Tag Archives: managing nucs

Summer doldrums

Synopsis : Weather, nucs, queens, swarms and wax. A potpourri of topics that have entertained me while waiting for the heather flow to start … if it starts. 


Maybe it’s old age 1 but the calendar seems to be speeding up these days. The dawn chorus is just a chirrup or two, there are mushrooms appearing everywhere, and I can sense the end of the season galloping towards me.

Or, maybe this is just a bit of a weird season.

It barely seems to have got started before it feels like it’s about to end.

The peak swarming period in my part(s) of Scotland has long gone 2 and the ‘June gap’ didn’t really happen, perhaps because the summer flowers started early. It’s now late July and the lime and blackberry are over. There’s some rosebay willow herb left, though not much and the heather has yet to properly start.

Erratic, just flowering heather

These are the summer doldrums; the time between the end of swarming and taking the summer honey off. It’s a relatively quiet time for my beekeeping. It’s too late (in Scotland, at least in my experience) for dependable queen rearing and it’s too early for any serious winter preparations.

There’s no longer a need to conduct weekly colony inspections. I’m reasonably confident that my colonies won’t swarm now, though I expect a few might supersede 3.

That doesn’t mean they won’t swarm … it just means my confidence might be misplaced 😉 .

Of course, that doesn’t mean that there’s no beekeeping to do … it’s just that I’ve got a little more time to complete what I need to do, and a bit of spare time to do a few other related activities.

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The calm after the storm

Synopsis : What can you do with the spare nucs and queens left after successful swarm control? After a ‘month of mayhem’, calm descends on the apiary and there are queens to mark, colonies to unite and – thankfully – a bit more time for everything.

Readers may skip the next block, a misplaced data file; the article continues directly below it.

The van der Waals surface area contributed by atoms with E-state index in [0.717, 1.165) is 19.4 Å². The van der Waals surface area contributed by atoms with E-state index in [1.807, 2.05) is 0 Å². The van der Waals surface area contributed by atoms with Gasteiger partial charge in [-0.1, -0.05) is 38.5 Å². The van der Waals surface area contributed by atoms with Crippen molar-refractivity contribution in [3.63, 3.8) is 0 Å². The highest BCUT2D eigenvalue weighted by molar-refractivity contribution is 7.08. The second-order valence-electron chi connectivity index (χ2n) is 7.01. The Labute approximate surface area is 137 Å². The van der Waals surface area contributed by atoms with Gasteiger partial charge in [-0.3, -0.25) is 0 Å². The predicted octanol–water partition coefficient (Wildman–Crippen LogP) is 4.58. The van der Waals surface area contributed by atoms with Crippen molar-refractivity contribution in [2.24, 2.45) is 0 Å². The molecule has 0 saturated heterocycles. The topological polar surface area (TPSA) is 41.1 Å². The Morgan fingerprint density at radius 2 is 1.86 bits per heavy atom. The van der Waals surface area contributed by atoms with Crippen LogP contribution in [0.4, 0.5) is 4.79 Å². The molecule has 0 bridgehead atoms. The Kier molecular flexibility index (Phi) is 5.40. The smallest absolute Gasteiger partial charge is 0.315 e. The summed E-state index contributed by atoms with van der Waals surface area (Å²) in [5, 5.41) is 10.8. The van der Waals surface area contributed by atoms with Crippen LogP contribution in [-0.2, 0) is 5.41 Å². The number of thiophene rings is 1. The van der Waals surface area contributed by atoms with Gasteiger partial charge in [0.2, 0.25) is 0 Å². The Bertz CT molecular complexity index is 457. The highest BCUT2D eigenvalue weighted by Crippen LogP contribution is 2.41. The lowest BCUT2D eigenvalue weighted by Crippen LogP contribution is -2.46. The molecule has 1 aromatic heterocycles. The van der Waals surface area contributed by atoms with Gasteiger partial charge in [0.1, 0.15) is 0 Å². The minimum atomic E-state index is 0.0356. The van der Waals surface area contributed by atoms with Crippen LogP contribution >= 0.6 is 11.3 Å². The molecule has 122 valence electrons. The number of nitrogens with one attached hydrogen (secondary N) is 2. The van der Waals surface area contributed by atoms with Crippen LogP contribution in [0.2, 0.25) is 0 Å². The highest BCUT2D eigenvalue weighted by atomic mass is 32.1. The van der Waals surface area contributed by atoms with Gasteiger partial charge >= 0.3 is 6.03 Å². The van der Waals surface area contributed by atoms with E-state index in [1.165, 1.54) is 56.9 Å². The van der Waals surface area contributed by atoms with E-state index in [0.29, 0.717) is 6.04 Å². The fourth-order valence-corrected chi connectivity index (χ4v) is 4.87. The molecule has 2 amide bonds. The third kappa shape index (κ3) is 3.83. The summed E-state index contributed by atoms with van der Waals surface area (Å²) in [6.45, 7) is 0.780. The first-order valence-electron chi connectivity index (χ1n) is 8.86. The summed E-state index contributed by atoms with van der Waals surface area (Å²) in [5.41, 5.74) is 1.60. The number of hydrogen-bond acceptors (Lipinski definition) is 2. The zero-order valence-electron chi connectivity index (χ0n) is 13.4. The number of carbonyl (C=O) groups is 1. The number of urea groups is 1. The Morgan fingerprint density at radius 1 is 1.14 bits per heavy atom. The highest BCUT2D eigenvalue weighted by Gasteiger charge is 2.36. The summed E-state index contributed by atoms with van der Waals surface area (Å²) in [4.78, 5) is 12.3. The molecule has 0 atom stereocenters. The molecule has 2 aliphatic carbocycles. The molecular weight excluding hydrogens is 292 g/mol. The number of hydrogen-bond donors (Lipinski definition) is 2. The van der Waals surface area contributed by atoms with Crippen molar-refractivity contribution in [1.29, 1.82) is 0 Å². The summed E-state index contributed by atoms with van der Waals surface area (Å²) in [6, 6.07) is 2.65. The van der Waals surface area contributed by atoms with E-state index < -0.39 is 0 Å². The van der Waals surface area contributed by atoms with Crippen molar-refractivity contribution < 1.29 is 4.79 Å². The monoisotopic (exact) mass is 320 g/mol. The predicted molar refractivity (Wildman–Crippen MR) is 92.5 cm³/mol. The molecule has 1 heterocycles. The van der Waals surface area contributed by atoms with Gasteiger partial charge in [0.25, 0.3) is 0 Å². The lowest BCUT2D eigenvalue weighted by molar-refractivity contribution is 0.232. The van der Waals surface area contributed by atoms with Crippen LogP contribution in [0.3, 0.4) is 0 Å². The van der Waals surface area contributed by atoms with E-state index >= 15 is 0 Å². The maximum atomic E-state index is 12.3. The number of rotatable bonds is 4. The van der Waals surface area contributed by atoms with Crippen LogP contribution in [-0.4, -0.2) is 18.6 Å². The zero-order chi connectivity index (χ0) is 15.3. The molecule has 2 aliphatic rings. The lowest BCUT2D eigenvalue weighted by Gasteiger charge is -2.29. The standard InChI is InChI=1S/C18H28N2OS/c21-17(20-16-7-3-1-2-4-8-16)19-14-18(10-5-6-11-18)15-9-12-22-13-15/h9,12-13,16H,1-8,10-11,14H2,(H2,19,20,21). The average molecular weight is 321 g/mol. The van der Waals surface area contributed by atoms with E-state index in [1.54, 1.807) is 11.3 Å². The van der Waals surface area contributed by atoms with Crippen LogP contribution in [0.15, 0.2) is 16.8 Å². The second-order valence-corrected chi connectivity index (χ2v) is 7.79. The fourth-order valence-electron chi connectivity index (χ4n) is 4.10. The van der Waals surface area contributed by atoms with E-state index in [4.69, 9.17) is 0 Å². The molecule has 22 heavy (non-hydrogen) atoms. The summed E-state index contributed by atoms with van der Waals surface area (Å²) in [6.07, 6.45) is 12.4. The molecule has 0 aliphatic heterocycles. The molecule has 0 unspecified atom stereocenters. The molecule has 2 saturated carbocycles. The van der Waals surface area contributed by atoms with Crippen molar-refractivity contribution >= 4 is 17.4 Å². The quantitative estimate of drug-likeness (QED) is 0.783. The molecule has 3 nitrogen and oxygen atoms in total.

The first half of the beekeeping season – yes, for me at least, more than half of it has gone already – started very slowly. The long, cold early Spring seemed to delay colonies from making swarm preparations, though they certainly built up strongly by foraging hard when conditions were suitable and there was a lot of pollen in the boxes.

And, because colonies were strong and running out of space, when things finally warmed up everything went a bit mad.

Fortunately, my apiary visit at the beginning of this week suggests that the ‘month of mayhem’ is over and it should now all be plain sailing until the end of the season.

No longer do I feel as though I’m playing ‘catch up’ all the time, juggling a dozen metaphorical plates to get a good honey crop and not lose swarms, desperately searching for spare equipment, or cursing my lack of frames, or dummy boards or – most recently – those little plastic ‘candy’ caps for JzBz queen introduction cages 1.

Calm after the storm

And, appropriately, these apiary visits were periodically interrupted by some spectacular cloudbursts … but, as I drove home in the calm afterwards it was clear both I and the bees had weathered the storm and things were looking good for the summer honey and the remainder of the season.

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